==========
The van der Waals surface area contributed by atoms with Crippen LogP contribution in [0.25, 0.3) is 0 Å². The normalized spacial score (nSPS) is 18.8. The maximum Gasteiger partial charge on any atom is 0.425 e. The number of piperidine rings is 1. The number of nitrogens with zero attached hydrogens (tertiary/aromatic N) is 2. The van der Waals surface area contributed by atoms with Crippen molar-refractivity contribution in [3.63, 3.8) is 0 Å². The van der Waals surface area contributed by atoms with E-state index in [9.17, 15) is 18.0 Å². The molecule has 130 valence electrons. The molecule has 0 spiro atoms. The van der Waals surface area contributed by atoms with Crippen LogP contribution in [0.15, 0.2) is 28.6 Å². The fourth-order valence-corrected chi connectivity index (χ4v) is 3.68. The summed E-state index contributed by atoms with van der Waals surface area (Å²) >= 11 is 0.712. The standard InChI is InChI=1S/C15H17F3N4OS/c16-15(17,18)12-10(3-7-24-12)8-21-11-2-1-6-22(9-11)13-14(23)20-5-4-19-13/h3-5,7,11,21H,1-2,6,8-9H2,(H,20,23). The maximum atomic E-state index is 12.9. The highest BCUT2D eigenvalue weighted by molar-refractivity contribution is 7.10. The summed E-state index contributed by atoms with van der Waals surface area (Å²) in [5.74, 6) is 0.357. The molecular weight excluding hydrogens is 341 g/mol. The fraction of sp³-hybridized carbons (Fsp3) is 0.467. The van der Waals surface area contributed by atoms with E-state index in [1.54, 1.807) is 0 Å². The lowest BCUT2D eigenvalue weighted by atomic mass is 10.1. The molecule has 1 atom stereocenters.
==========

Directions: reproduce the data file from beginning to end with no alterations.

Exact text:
The van der Waals surface area contributed by atoms with Crippen LogP contribution in [0.25, 0.3) is 0 Å². The normalized spacial score (nSPS) is 18.8. The maximum Gasteiger partial charge on any atom is 0.425 e. The number of piperidine rings is 1. The number of nitrogens with zero attached hydrogens (tertiary/aromatic N) is 2. The van der Waals surface area contributed by atoms with Crippen molar-refractivity contribution in [3.63, 3.8) is 0 Å². The van der Waals surface area contributed by atoms with E-state index in [9.17, 15) is 18.0 Å². The molecule has 130 valence electrons. The molecule has 0 spiro atoms. The van der Waals surface area contributed by atoms with Crippen LogP contribution in [0.15, 0.2) is 28.6 Å². The fourth-order valence-corrected chi connectivity index (χ4v) is 3.68. The summed E-state index contributed by atoms with van der Waals surface area (Å²) >= 11 is 0.712. The standard InChI is InChI=1S/C15H17F3N4OS/c16-15(17,18)12-10(3-7-24-12)8-21-11-2-1-6-22(9-11)13-14(23)20-5-4-19-13/h3-5,7,11,21H,1-2,6,8-9H2,(H,20,23). The maximum atomic E-state index is 12.9. The highest BCUT2D eigenvalue weighted by molar-refractivity contribution is 7.10. The summed E-state index contributed by atoms with van der Waals surface area (Å²) in [5.74, 6) is 0.357. The molecular weight excluding hydrogens is 341 g/mol. The fraction of sp³-hybridized carbons (Fsp3) is 0.467. The van der Waals surface area contributed by atoms with E-state index in [1.54, 1.807) is 0 Å². The lowest BCUT2D eigenvalue weighted by atomic mass is 10.1. The molecule has 1 atom stereocenters.